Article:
Leon Roberts and Jade Muzoka (pictured outside court today) lied about being bedridden with vomiting and diarrhoea and sued the hotel and tour operators Thomsons
A couple caught out on Facebook trying to con £4000 by lying they were taken ill on holiday narrowly avoided jail after a judge slammed them for treating a holiday firm as a ‘soft touch’.
Leon Roberts and Jade Muzoka lied about being bedridden with vomiting and diarrhoea and sued the hotel and tour operators Thomsons.
Days after returning home the bodybuilders uploaded 79 snaps on Facebook showing them smiling as they downed bottles of wine and dined on steak and chips and sushi.
But almost a year later the greedy lovers were approached by a claim company and lodged a false claim for damages saying the food poisoning had ruined their romantic break.
Now the pair have been handed six month jails terms suspended for a year after a judge left them in no doubt that tour companies will be protected in the face of a ‘tsunami’ of false compensation claims.
District Judge Jonathan Taaffe told Roberts and Muzoka both were only saved from a jail term by their early guilty pleas to fraud and the fact neither made a penny from the scam.
Leon Roberts, 38, and mother-of-two Jade Muzoka, 27, claimed damages after their week’s holiday in the resort of Belek
Passing sentence he said: ‘Whether encouraged or not you both contributed to the false claim as both of you were of the view that the holiday company were a soft touch it’s akin to perverting the course of justice.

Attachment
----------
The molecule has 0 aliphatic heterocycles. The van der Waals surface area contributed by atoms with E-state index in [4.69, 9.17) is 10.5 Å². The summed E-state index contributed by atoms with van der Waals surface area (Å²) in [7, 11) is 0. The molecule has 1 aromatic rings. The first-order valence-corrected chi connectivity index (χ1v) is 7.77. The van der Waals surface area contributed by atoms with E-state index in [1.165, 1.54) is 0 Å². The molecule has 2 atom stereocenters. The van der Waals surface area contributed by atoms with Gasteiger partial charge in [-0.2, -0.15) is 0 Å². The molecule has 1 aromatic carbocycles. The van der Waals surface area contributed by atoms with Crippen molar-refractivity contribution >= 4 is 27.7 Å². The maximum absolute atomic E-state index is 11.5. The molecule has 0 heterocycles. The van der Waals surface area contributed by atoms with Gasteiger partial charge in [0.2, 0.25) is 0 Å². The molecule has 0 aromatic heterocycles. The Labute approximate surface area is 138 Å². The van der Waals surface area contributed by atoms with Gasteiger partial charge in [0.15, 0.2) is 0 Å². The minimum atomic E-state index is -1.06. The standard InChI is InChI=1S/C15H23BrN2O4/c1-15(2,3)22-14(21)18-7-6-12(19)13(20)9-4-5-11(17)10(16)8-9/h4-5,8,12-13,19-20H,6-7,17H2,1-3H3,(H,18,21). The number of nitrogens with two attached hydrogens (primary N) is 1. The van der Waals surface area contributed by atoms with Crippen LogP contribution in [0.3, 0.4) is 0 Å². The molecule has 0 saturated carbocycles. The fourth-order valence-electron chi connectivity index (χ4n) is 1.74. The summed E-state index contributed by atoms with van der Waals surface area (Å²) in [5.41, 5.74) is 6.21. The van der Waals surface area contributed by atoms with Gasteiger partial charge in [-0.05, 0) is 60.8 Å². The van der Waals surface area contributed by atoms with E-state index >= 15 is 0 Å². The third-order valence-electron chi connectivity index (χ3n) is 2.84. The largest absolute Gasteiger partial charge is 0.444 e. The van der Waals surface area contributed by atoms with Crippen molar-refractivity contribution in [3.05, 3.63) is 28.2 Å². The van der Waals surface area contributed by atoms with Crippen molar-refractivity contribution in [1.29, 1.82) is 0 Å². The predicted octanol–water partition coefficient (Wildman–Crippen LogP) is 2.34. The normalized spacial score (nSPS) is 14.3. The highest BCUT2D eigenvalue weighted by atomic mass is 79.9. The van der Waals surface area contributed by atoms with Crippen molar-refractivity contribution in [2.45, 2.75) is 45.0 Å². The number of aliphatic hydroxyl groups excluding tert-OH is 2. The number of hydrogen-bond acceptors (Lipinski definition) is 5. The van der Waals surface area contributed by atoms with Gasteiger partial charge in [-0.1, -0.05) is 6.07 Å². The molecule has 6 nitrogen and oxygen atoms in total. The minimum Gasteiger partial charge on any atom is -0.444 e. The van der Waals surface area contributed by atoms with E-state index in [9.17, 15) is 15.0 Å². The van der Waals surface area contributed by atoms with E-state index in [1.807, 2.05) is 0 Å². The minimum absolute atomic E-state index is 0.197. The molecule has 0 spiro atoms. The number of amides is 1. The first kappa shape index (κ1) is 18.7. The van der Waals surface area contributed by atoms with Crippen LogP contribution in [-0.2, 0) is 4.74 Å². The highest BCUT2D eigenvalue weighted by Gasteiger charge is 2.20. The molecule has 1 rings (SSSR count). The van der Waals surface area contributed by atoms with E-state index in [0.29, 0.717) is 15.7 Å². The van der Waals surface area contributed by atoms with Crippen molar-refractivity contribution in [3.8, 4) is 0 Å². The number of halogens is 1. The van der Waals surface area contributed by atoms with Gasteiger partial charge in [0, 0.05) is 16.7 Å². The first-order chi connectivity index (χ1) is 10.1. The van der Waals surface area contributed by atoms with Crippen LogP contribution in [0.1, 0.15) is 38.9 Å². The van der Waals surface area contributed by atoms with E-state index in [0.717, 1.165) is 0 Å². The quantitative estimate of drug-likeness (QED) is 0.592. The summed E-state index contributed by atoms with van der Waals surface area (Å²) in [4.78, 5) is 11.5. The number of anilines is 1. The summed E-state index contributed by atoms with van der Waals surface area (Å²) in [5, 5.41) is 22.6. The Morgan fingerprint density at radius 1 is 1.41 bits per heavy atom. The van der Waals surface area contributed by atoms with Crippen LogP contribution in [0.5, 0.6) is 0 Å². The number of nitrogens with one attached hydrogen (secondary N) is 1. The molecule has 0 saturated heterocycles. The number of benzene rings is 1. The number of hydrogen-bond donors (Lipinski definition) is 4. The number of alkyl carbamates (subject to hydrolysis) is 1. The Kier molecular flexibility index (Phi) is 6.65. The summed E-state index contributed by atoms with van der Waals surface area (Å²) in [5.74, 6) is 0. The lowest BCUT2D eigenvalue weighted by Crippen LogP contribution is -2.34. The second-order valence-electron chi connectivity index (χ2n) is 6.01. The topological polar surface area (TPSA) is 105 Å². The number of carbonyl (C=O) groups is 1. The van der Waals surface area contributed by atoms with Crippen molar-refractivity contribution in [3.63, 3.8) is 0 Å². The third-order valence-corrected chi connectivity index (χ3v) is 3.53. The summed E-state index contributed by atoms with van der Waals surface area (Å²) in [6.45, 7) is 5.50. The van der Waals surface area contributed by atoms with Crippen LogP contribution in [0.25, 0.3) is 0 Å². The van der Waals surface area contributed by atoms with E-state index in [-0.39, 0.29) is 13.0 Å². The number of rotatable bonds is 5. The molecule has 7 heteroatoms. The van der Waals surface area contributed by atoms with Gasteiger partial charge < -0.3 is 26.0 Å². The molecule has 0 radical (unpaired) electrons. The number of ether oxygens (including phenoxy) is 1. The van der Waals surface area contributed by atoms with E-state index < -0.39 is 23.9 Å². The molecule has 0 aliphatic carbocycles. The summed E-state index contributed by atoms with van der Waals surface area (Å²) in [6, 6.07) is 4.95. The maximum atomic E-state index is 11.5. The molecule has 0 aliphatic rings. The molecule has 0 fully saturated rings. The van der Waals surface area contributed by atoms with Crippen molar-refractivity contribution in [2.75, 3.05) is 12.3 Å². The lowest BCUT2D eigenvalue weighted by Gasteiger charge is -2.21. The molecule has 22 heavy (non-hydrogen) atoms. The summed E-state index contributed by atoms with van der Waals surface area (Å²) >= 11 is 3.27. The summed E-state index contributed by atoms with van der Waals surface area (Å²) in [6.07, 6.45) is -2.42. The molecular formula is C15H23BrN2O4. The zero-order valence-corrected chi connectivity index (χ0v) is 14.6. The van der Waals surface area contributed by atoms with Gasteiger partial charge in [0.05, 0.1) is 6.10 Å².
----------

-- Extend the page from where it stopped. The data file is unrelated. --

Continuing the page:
‘Had the claim continued and payment made I would have no alternative other than an immediate custodial sentence.
‘As for people who persist in submitting blatantly false claims, the courts will rightly regard those as serious and the loss of liberty is inevitable.’
Compensation claims regarding holidays have been dubbed the ‘new whiplash’ with firms seeking to exploit loopholes in the law. ABTA stated.the number of cases has risen 500% in last five years and £240m was falsely claimed in 2016.
The private prosecution, which the judge described as ‘unusual’was brought by the holiday firm which is now known as TUI.
Giving his reasons for the severity of his sentence the judge said: ‘It would fly in the face of common sense in the face of the tsunami of claims to ignore the fact this company feels it necessary to bring a private prosecution.’
District Judge Jonathan Taaffe told Roberts and Muzoka (pictured outside court today) were saved from jail by their early guilty pleas and the fact neither made a penny from the scam
Southern Derbyshire magistrates heard Roberts, 38, and mum-of-two Muzoka, 27, claimed damages after their week’s holiday at the resort of Belek in July 2015.
The complex boasts four outdoor pools, waterslides and sun terraces, a heated circular indoor pool and offers water-skiing, bowling as well as a spa and wellness centre and Turkish baths There’s also a 27-hole championship golf course designed by Nick Faldo for guests to enjoy.
There’s six a la carte restaurants, ten bars and separate buffet restaurant and at night holidaymakers can dance the night away in the open-air disco.